Every time I write a check, I feel like I age five years. It’s one of those actions I always placed in the “Adult” category along with paying taxes and driving a Lincoln. But since I always need to pay the Bursar’s office for something or other, I find myself writing checks often. The first time my mom told me I would have to write one myself I told her I didn’t know how — she laughed and thought I was kidding. So yeah, I’ve Googled “how to write a check.”
I feel really grown up for a few minutes afterwards. ‘I am a totally capable and mature adult person,’ I think to myself. And then I trip on a brick and remember that I still haven’t refilled my prescriptions and have left a bunch of work for one night and haven’t done laundry in three weeks and still laugh at poop jokes and forgot to put on deodorant and cried in the library the other night — I am not a totally capable and mature adult person.
That check I wrote has only my name on it, but it still comes from a joint account with my mom — the mom that also does my taxes for me and calls my doctor to schedule appointments. The part of me that wants independence is constantly at war with the larger part of me that wants to let my parents do everything. I’ll do the fun stuff like drive cars and buy lottery tickets, and you guys can do the boring things like pay taxes and go grocery shopping.
Like every other kid, I imagined my life when I would finally be on my own. At that age I didn’t so much want autonomy or emancipation, I only wanted to feel like a “grown up.” As if when I turned 21 they would say, “Congratulations, you can now legally consume alcohol and also here’s your Grown Up stamp; you’ll need it to get into certain events.” as they sent me on my way, completely prepared for all that lay ahead. In my head I imagined my own apartment, furnished with juvenile furniture from PBTeen magazines. I imagined how my first solo road trip to see family would be, but I neglected the fact that I would be paying an arm and a leg for gas. I dreamed of flying to new places without my parents, even though I had no idea how to acquire a passport/check baggage/be independent. All my dreams of grandeur were viewed through rose-tinted glasses and stained with a benign ignorance that only children possess.
I assumed that by this point in my life I would know how to do adult things and be a functioning member of adult society. I’m getting there, but I feel I have so much left to learn. So much energy is invested in teaching kids simple things like sharing or how to tie shoes, but what about me? Where do lost 20-year-olds turn when everyone assumes they already know how the world works? Don’t get me wrong, sharing and tying shoes are important, but where’s my Sesame Street episode about what a W-2 is? Is Blue’s Clues going to teach me how to navigate having a healthy, mature relationship? I think I missed the Arthur episode where they teach how to behave at parties and call people on the phone.
Unfortunately, unfamiliar tasks aren’t the only thing thrown at us at this point in life. As college students we’re expected to handle living on our own for the first time, make good grades, have a social life, make money, and also not go crazy. Right now, I’m not only learning how to do new things, but I’m continuing to learn about my views and life, love and happiness, among other things. Can I be exempt from my organic chemistry exam because I’ve been too busy deciding whether I still believe in true love and monogamy? I know I’m supposed to work tonight, but I’m having a really hard time with the concept of the American Dream and whether it exists; I think I’d rather lie in bed and listen to Third Eye Blind instead.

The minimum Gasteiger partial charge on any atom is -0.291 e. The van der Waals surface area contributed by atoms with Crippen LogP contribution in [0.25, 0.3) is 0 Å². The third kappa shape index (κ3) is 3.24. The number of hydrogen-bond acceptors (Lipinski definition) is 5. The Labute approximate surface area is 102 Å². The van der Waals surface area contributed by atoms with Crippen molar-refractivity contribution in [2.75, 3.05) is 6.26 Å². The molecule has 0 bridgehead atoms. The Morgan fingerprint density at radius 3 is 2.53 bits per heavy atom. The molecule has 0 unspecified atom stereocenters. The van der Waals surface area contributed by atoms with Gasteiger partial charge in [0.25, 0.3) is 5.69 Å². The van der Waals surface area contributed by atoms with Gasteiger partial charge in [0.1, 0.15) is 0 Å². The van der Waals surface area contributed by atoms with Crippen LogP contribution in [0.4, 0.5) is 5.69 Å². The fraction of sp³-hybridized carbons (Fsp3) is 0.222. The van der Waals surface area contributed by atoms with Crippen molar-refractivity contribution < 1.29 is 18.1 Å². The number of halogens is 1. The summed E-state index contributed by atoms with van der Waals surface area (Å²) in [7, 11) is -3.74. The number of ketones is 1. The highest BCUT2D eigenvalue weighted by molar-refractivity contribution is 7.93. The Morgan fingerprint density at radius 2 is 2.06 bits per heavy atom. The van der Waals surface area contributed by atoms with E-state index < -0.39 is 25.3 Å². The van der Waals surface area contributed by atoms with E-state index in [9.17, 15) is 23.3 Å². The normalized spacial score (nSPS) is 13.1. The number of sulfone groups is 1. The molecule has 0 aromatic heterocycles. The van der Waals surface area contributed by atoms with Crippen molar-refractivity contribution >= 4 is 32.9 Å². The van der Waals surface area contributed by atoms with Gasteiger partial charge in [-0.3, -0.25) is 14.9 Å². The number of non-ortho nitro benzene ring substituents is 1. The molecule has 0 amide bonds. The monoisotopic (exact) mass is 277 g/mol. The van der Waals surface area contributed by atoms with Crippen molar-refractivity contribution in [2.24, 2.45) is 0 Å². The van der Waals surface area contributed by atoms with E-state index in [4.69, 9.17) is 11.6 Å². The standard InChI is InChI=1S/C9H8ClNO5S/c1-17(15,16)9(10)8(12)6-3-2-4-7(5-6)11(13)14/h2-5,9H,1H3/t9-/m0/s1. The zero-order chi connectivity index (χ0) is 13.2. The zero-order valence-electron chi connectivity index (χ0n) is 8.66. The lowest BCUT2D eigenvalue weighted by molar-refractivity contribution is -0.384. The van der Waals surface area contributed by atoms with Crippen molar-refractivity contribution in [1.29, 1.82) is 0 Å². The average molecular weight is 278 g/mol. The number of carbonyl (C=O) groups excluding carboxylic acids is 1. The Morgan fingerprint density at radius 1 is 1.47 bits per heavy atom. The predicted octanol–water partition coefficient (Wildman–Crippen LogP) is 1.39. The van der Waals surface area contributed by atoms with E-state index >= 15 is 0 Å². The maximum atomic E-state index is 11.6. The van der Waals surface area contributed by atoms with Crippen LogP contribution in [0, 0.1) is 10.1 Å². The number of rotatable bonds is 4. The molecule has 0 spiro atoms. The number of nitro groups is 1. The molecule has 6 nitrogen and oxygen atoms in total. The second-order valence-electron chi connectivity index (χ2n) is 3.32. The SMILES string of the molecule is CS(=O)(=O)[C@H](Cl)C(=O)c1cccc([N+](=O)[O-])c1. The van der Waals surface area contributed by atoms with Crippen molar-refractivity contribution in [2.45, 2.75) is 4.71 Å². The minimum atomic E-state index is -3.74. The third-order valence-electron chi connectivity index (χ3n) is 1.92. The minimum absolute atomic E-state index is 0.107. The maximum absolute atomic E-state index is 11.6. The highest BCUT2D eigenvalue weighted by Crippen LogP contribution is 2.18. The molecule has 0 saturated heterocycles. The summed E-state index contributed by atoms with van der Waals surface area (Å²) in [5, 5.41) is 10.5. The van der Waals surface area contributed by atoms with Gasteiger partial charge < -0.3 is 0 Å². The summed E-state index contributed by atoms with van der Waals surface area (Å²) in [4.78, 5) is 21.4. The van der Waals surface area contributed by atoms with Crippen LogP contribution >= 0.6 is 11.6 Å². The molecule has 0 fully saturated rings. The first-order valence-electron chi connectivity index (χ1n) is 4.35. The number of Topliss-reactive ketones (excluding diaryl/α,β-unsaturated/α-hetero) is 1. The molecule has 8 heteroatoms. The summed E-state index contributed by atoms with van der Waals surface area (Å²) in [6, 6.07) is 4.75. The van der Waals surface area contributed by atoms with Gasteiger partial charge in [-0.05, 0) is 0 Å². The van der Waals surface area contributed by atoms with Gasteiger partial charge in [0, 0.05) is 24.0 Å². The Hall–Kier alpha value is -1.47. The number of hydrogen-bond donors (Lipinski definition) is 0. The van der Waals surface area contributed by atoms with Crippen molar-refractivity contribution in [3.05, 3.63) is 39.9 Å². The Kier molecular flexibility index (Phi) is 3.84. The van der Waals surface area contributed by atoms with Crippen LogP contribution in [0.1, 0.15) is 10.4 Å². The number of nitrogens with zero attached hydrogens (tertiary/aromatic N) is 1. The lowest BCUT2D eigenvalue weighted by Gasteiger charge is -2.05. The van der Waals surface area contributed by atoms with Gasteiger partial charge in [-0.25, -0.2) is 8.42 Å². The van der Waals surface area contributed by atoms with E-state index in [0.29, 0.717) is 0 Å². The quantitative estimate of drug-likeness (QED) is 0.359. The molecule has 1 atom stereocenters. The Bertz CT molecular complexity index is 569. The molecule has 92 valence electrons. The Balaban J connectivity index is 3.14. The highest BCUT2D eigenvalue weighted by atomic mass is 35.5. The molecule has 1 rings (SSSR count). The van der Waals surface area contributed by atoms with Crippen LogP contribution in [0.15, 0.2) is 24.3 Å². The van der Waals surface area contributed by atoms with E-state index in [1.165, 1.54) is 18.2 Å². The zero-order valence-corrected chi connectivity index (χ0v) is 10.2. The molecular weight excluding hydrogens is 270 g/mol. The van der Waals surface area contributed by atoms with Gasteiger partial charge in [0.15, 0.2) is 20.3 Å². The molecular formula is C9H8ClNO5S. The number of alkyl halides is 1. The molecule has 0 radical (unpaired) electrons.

There is no smooth transition into adulthood; you do not go to bed one night a child and wake up an adult. There’s really no transition at all. No start date, no end date. You’re never really done “growing up.” To some this may be daunting, but it takes the pressure off. All we can really do is take everything one day at a time. Practice calling someone on the phone today and tomorrow you can learn how taxes work. Eventually, these things will become feasible and familiar. Until then all I can tell you is that you’re not alone.
I asked my friends from home what their biggest fear about being an autonomous human being was. I got everything from “feeding myself” to “being along forever.” There is no easy part about growing up. Sometimes I worry that I won’t get a job after college and that my brother will have to support me. Sometimes I worry that there will be a spider in my house, and I won’t be able to call my dad to come kill it. These are the things that keep me up at night. That and Tumblr.
My grandpa tells me, “Don’t sit around waiting for life to begin, cause it’ll pass you by,” and he’s right. Don’t yearn for the days that you’ll be grown up and on your own because you’ll never really get there, and you’ll miss everything in between. Don’t rush into growing up because I’m pretty sure it’s not everything it’s cracked up to be. I’ll let you in on a secret: Adulthood doesn’t equal happiness. We’re always learning and changing, and the only thing guaranteed in life is that nothing is guaranteed.
Funnily enough, while writing and editing this article I was involved in my first ever auto accident as a licensed driver in the state of Virginia. But guess what — the sun still rises and life goes on. After I called the police, I called my mom at 2 a.m. to cry and tell her I didn’t know what to do. And she laughed and said that the same thing happened to her when she was my age and everything would be ok. She also said that it was ok to cry, that life is scary, and not knowing what to do is normal.
Half the fun is getting there, or so they say, so relax and enjoy the ride.